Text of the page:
Tuesday, February 12, 2013

Privacy on the internet

I'm prepping a talk for a group I'm going to speak to this weekend, and my talk deals in part with authors' responsibilities in promoting their books, especially online via blogs and social networks.

I haven't been in publishing long enough (about eleven years) to remember a time when authors weren't expected to participate in publicity and promotional efforts, if indeed such a fabled time ever actually existed. But especially in working with romance authors (a genre where pseudonyms are the norm), I think a lot about how difficult it can be to promote your work and yet maintain some semblance of a private life.

I'm a rather private person by nature; I don't really write, as longtime readers know, but even in high school, when I dreamed of being a bestselling author, I was absolutely certain that I would use a pseudonym. I wanted to be famous, but I didn't want anyone to know it was me, I guess.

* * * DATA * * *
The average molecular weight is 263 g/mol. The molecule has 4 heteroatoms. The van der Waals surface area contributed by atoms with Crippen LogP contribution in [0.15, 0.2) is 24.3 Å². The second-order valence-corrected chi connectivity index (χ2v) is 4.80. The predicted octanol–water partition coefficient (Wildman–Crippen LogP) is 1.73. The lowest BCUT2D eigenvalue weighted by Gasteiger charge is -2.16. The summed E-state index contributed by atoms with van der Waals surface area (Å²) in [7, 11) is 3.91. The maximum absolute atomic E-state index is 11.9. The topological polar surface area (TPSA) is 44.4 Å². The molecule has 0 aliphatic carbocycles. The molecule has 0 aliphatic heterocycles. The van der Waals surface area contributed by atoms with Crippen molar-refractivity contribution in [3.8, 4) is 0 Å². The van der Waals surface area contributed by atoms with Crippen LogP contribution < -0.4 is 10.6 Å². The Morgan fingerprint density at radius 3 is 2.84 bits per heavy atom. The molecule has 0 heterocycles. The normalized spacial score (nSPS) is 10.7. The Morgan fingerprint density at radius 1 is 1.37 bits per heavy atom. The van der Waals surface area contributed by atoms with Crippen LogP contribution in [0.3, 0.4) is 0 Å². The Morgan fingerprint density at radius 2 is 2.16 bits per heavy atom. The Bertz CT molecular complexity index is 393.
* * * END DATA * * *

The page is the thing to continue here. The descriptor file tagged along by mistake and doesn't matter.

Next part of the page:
At any rate, this is something I think a lot about, and as a result, a lot of the points Stacey May Fowles makes in her article really resonated with me:

On not putting yourself out there

(Link via @sarahw, I think)

For those of you trying to make a name for yourselves, where do you draw the line? Do you have rules about what you do and do not "put out there?"

1 comment:

Shoshanna Evers said...

I write under a penname so I can have privacy when I want it, but I neither want nor expect privacy when I'm at a book-related event or convention, or RWA meeting, etc.

I love Tweeting things and I always keep my avatar pic of myself up-to-date, so people can (and do) recognize me when I go someplace as Shoshanna Evers. I love meeting readers and chatting with them!

However, I do keep some things private. My sex life, for one (surprisingly hard to do, as an erotica writer, since many readers assume I am partly the heroine in my books). My son's life (the majority of it) is private (unless you meet me in person, in which case, just try to shut me up about my little monster, lol!).

Whenever I'm unsure whether or not to share something, I ask myself if I want to be a spokesperson about that cause/issue/thing. If not, if it's out of my league, then I stay quiet and leave it to people who have the expertise.